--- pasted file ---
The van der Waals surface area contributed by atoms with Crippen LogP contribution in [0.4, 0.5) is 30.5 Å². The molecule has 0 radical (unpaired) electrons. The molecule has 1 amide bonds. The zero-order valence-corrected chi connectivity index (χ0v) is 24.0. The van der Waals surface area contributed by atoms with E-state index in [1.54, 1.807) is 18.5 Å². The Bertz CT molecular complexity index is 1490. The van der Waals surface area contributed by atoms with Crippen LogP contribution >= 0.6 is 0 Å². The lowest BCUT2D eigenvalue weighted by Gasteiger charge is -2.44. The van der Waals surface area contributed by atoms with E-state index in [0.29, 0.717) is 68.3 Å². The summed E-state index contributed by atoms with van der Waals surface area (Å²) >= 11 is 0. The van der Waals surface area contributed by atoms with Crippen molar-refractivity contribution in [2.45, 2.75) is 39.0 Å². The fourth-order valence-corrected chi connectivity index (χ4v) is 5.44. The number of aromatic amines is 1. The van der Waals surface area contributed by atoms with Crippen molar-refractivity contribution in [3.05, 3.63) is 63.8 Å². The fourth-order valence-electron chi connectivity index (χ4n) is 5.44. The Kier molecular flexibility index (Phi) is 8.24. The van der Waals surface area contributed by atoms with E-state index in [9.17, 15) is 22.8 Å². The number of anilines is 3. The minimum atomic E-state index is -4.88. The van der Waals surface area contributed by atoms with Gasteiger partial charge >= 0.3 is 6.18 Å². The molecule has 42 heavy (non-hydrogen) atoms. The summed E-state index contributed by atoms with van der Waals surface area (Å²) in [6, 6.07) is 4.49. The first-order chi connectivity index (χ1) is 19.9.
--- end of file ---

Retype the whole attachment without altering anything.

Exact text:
The van der Waals surface area contributed by atoms with Crippen LogP contribution in [0.4, 0.5) is 30.5 Å². The molecule has 0 radical (unpaired) electrons. The molecule has 1 amide bonds. The zero-order valence-corrected chi connectivity index (χ0v) is 24.0. The van der Waals surface area contributed by atoms with E-state index in [1.54, 1.807) is 18.5 Å². The Bertz CT molecular complexity index is 1490. The van der Waals surface area contributed by atoms with Crippen LogP contribution >= 0.6 is 0 Å². The lowest BCUT2D eigenvalue weighted by Gasteiger charge is -2.44. The van der Waals surface area contributed by atoms with E-state index in [0.29, 0.717) is 68.3 Å². The summed E-state index contributed by atoms with van der Waals surface area (Å²) >= 11 is 0. The van der Waals surface area contributed by atoms with Crippen molar-refractivity contribution in [2.45, 2.75) is 39.0 Å². The fourth-order valence-corrected chi connectivity index (χ4v) is 5.44. The number of aromatic amines is 1. The van der Waals surface area contributed by atoms with Crippen molar-refractivity contribution in [3.05, 3.63) is 63.8 Å². The fourth-order valence-electron chi connectivity index (χ4n) is 5.44. The Kier molecular flexibility index (Phi) is 8.24. The van der Waals surface area contributed by atoms with E-state index in [9.17, 15) is 22.8 Å². The number of anilines is 3. The minimum atomic E-state index is -4.88. The van der Waals surface area contributed by atoms with Gasteiger partial charge >= 0.3 is 6.18 Å². The molecule has 42 heavy (non-hydrogen) atoms. The summed E-state index contributed by atoms with van der Waals surface area (Å²) in [6, 6.07) is 4.49. The first-order chi connectivity index (χ1) is 19.9.